In addition to the usual reviews and comments you would find on a horror movie blog, this is also a document of the wonderfully vast horror movie section of the video store I worked at in my youth.

Tuesday, September 11, 2012

My Kind Of Vamps.

One of the films I was most looking forward to at TIFF this year was Neil Jordan's newest Byzantium.

Two-hundred year old vampire “sisters” Clara (Gemma Arterton) & Eleanor (Saoirse Ronan) flee to an English seaside town to start over, after a particular messy kill. However, it isn't long before their past catches up with them.

From that synopsis, you can imagine that this was an easy sell for me, but even I wasn't expecting to like it this much. There wasn't one facet of this film that didn't work for me. I suppose I shouldn't be surprised, as Jordan has already given us two solid “monster” genre pictures in the past with Interview With The Vampire and The Company of Wolves.

Perhaps it is just the sheer skill involved that left me reeling. Byzantium has moments of action and flashes of extreme gore, but at its core remains a dense dual character piece that juggles two time periods. The film smartly skirts several of the more exuberant tropes of the vampire genre, which immediately distinguishes it from the more commercial fare that we've been seeing over the last few years.  It also doesn't hurt that the film is absolutely gorgeous, finding beauty in even the most drab of locations. There are so many frames of this movie that still stick out in my mind.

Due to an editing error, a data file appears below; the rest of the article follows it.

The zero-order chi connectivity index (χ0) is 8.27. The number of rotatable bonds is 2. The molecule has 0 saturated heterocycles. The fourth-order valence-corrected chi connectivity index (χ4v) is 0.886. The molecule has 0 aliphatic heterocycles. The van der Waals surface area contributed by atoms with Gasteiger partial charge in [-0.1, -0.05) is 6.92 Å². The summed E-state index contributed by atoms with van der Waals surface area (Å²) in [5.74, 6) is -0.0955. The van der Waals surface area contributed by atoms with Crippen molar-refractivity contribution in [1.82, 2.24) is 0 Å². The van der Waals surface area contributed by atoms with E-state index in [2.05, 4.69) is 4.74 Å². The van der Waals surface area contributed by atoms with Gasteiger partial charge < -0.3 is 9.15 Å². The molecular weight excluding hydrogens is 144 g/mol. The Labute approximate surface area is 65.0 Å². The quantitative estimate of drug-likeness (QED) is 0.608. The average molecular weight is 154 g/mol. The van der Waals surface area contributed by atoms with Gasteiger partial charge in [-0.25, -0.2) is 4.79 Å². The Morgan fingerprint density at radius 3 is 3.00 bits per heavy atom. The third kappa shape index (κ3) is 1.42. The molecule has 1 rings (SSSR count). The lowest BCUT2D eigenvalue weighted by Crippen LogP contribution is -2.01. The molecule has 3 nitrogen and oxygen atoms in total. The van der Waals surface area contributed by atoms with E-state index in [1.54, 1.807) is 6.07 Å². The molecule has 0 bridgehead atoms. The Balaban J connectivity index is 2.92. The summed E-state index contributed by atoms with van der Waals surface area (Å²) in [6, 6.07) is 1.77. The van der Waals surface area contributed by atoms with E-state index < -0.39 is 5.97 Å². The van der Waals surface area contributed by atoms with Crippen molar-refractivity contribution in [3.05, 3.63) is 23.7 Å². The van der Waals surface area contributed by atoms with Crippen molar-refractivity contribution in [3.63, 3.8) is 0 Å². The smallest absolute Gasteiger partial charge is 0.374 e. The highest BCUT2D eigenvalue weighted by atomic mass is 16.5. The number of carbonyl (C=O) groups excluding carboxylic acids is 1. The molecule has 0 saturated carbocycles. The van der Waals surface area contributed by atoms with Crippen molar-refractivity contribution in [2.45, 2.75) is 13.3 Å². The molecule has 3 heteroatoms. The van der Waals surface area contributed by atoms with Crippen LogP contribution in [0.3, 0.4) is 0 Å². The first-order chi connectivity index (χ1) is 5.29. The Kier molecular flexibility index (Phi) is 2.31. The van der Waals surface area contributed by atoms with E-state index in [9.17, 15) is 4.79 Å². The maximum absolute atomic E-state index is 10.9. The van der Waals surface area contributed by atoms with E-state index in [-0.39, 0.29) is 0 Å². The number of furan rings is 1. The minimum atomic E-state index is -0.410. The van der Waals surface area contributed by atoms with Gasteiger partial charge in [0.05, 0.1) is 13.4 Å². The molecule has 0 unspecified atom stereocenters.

Case in point.

Ronan & Arterton are fantastic in this film as polar opposites. Ronan expands on a character similar to that of her title role in last year's Hanna, and continues to be able to emote more with just a stare than most actresses can with a full scene of dialogue. I did see shades of Let The Right One In here, but what's tremendous is that section is but one sliver of this delicious cinematic pie. As for Arterton, you can see that she loves playing this character and relishes Clara's more villainous attributes. When her and Ronan are together onscreen, you can see their history. They bicker fervently, their accents becoming more pronounced – which only further proves how well realized these characters are – yet they are the only thing they truly have in this world.

Actors Gemma Arterton (left), Saoirse Ronan, Caleb Landry Jones & Director Neil Jordan.

And if that wasn't enough, all the music in the film is elegantly arranged. Byzantium is bathed in classical and choral music that perfectly accentuates that these characters have been around a long time. Ronan reportedly spent three months learning the Beethoven piece she performs in the film. It is this attention to detail that put the film over the top for me. It is like a symphony where all of its parts work together in perfect harmony.

When the credits were rolling on Byzantium, I was really curious to know where this story came from. It had to be from some existing source material, as I couldn't believe that this was written directly for the screen. It turns out that it was adapted by Moira Buffini from her play A Vampire Story. I tip my hat to her for mining so much fresh and interesting material from a stale genre. Byzantium was dense, vibrant and I loved it.

No comments: